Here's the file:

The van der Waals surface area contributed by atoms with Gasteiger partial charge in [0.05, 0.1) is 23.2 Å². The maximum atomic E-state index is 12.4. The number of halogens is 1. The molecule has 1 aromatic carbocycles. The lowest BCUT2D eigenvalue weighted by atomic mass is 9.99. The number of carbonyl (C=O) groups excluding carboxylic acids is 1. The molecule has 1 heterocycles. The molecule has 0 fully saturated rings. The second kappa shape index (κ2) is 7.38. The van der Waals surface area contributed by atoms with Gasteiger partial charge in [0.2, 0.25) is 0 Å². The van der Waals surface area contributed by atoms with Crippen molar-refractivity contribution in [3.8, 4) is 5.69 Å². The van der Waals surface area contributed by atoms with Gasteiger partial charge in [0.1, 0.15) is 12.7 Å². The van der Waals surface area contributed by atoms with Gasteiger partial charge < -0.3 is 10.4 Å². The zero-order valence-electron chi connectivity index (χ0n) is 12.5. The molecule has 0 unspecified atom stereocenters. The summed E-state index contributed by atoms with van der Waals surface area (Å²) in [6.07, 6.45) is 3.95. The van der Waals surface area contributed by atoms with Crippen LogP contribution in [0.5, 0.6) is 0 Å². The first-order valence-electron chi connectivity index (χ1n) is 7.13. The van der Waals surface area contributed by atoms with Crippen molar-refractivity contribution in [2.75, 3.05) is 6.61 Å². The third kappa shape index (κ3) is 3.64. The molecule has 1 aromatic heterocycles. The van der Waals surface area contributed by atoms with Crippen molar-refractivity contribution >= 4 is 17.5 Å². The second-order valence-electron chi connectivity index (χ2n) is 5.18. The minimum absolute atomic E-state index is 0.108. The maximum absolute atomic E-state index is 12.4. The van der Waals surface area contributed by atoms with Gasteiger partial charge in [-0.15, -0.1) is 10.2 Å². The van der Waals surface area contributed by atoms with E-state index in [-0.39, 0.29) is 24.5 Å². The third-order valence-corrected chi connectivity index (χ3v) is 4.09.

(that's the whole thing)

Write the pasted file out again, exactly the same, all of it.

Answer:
The van der Waals surface area contributed by atoms with Gasteiger partial charge in [0.05, 0.1) is 23.2 Å². The maximum atomic E-state index is 12.4. The number of halogens is 1. The molecule has 1 aromatic carbocycles. The lowest BCUT2D eigenvalue weighted by atomic mass is 9.99. The number of carbonyl (C=O) groups excluding carboxylic acids is 1. The molecule has 1 heterocycles. The molecule has 0 fully saturated rings. The second kappa shape index (κ2) is 7.38. The van der Waals surface area contributed by atoms with Gasteiger partial charge in [0.2, 0.25) is 0 Å². The van der Waals surface area contributed by atoms with Crippen molar-refractivity contribution in [3.8, 4) is 5.69 Å². The van der Waals surface area contributed by atoms with Gasteiger partial charge in [0.1, 0.15) is 12.7 Å². The van der Waals surface area contributed by atoms with Gasteiger partial charge < -0.3 is 10.4 Å². The zero-order valence-electron chi connectivity index (χ0n) is 12.5. The molecule has 0 unspecified atom stereocenters. The summed E-state index contributed by atoms with van der Waals surface area (Å²) in [6.07, 6.45) is 3.95. The van der Waals surface area contributed by atoms with Crippen LogP contribution in [0.5, 0.6) is 0 Å². The first-order valence-electron chi connectivity index (χ1n) is 7.13. The van der Waals surface area contributed by atoms with Crippen molar-refractivity contribution in [2.75, 3.05) is 6.61 Å². The third kappa shape index (κ3) is 3.64. The molecule has 1 aromatic heterocycles. The van der Waals surface area contributed by atoms with Crippen molar-refractivity contribution >= 4 is 17.5 Å². The second-order valence-electron chi connectivity index (χ2n) is 5.18. The minimum absolute atomic E-state index is 0.108. The maximum absolute atomic E-state index is 12.4. The van der Waals surface area contributed by atoms with Gasteiger partial charge in [-0.15, -0.1) is 10.2 Å². The van der Waals surface area contributed by atoms with E-state index in [-0.39, 0.29) is 24.5 Å². The third-order valence-corrected chi connectivity index (χ3v) is 4.09.